ServiceNow survey shows 2018 as year of automation for routine enterprise work
ServiceNow has released the results of a new report, Today’s State of Work: At the Breaking Point, revealing that the majority of organisations have introduced advanced automation in their workplace, and nearly half of executives surveyed say they’ll require it more broadly by 2018 to cope with rising work volumes. The survey indicated that adding machines to everyday work drives revenue growth, creates new job opportunities and connects employees back to the work they want to do.
The company surveyed more than 1,850 corporate leaders — C-level, VPs, directors and managers — to evaluate the workload of organisational leaders, the impact and use of automation in common business services and executives’ opinions on the future of work. The survey also evaluated the relationship between organisational automation levels and financial performance. The findings include:
Companies are approaching a breaking point and urgently need intelligent automation
- By 2018, about half of companies (46 per cent) say they will need greater automation to handle the volume of tasks being generated. By 2020, nearly nine out of 10 companies (86 per cent) will hit that breaking point.
- More than three quarters (78 per cent) say data from mobile devices and the Internet of Things contribute to the overload.
- 94 per cent agree that intelligent automation could increase productivity. This includes artificial intelligence or machine learning to streamline decision making to improve the speed and accuracy of business processes.
- Over half of those surveyed (54 per cent) have started using intelligent automation in one or more business processes. 87 per cent plan to investigate or use intelligent automation moving forward.
“In a world of smarter homes, cars and commerce, the workplace has been a holdout; but not for long,” said Dave Wright, Chief Strategy Officer, ServiceNow. “The shift to greater automation is coming now to transform everyday work.”
More automation delivers financial growth and promises greater productivity
- Highly automated companies are 6x more likely to experience revenue growth of more than 15 per cent versus companies with low automation.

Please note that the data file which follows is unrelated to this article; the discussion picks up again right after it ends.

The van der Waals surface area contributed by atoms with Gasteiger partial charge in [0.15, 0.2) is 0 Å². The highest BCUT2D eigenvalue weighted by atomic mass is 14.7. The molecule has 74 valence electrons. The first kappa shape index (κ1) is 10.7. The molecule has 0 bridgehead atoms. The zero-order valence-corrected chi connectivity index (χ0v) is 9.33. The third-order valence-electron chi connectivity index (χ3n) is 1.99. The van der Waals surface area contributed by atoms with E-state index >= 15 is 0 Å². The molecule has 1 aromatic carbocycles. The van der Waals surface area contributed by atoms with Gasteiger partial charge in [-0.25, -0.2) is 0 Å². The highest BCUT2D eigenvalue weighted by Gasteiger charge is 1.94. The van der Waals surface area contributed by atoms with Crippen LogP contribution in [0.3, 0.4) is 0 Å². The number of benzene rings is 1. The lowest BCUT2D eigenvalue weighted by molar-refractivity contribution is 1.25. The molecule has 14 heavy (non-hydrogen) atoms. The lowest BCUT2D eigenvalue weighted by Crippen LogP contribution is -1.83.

- For example, those companies with more than 20 per cent revenue growth are 61 per cent automated on average, whereas those with flat or negative growth are only 35 per cent automated.
“The financial payoff for automation is one companies can’t ignore,” said Wright.
Fewer than half of business processes are automated; HR and Customer Service are the worst.
- Overall only 42 per cent of business processes are automated, and business leaders suffer, spending two full days or 16 hours a week on manual administrative tasks.
- IT support is the best at business process efficiency, while Human Resources (HR) is the worst. HR was named the department ‘most in need of a reboot.’
- Specifically, only 37 per cent of HR delivery of employee services are automated and 33 per cent of resolving customer issues are, compared to IT services at 53 per cent automated, leaving room for improvement across the board.
Executives believe automation can create jobs despite employees’ fears of job losses
- 79 per cent of execs believe automation could lead to job creation.
- 87 per cent of execs say employees are worried that automation will eliminate jobs.
- The top three obstacles to automation adoption include: Committing the resources (budget and personnel) required, employees’ resistance to change and concerns about eliminating jobs.
“Automation will bring new economic opportunities,” said Wright. “Companies need to develop and evolve their teams’ skills to help them thrive in an automated world.”
Adding machines frees up employees to do the work they want to do; spurring creativity
- Nearly half (48 per cent) say that work levels have increased by 20 per cent or more in the last year
- 91 per cent of executives say their skilled employees spend too much time on admin tasks.
- 93 per cent believe that reducing mundane tasks unleashes employee creativity.
- 82 per cent find it difficult to hire people with skills needed to grow their business.
- 94 per cent say automation will increase demand for soft skills such as collaboration, creative problem solving and communication.
“Employees feel they’re working a sixth day every week,” said Wright. “Machines can take on the burden of busy-work and free up employees to do the creative, innovative work they crave.”
To avoid hitting the breaking point, ServiceNow has recommendations for executives. Start here:
- Identify business processes that need improving in HR, customer service, IT or other departments
- Map out the critical business services and automate the workloads with intelligent automation
- Work with teams to address concerns and provide reassurance for your roadmap
- Employ best practices around change management
- Develop and evolve the team’s skills to help them thrive in an automated world